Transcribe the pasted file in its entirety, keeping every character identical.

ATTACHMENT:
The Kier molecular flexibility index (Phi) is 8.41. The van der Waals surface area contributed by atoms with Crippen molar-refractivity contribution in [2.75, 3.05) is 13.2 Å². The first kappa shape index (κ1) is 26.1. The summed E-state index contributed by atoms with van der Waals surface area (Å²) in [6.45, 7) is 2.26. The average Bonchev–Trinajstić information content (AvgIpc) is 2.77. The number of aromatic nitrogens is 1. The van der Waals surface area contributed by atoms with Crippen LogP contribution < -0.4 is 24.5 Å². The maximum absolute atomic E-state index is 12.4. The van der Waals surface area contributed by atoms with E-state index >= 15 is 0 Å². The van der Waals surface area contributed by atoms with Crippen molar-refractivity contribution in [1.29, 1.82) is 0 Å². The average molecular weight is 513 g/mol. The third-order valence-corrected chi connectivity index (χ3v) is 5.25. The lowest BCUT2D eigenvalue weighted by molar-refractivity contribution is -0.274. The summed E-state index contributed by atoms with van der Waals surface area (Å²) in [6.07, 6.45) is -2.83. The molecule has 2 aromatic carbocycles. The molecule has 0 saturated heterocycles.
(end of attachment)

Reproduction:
The Kier molecular flexibility index (Phi) is 8.41. The van der Waals surface area contributed by atoms with Crippen molar-refractivity contribution in [2.75, 3.05) is 13.2 Å². The first kappa shape index (κ1) is 26.1. The summed E-state index contributed by atoms with van der Waals surface area (Å²) in [6.45, 7) is 2.26. The average Bonchev–Trinajstić information content (AvgIpc) is 2.77. The number of aromatic nitrogens is 1. The van der Waals surface area contributed by atoms with Crippen LogP contribution < -0.4 is 24.5 Å². The maximum absolute atomic E-state index is 12.4. The van der Waals surface area contributed by atoms with E-state index >= 15 is 0 Å². The van der Waals surface area contributed by atoms with Crippen molar-refractivity contribution in [1.29, 1.82) is 0 Å². The average molecular weight is 513 g/mol. The third-order valence-corrected chi connectivity index (χ3v) is 5.25. The lowest BCUT2D eigenvalue weighted by molar-refractivity contribution is -0.274. The summed E-state index contributed by atoms with van der Waals surface area (Å²) in [6.07, 6.45) is -2.83. The molecule has 2 aromatic carbocycles. The molecule has 0 saturated heterocycles.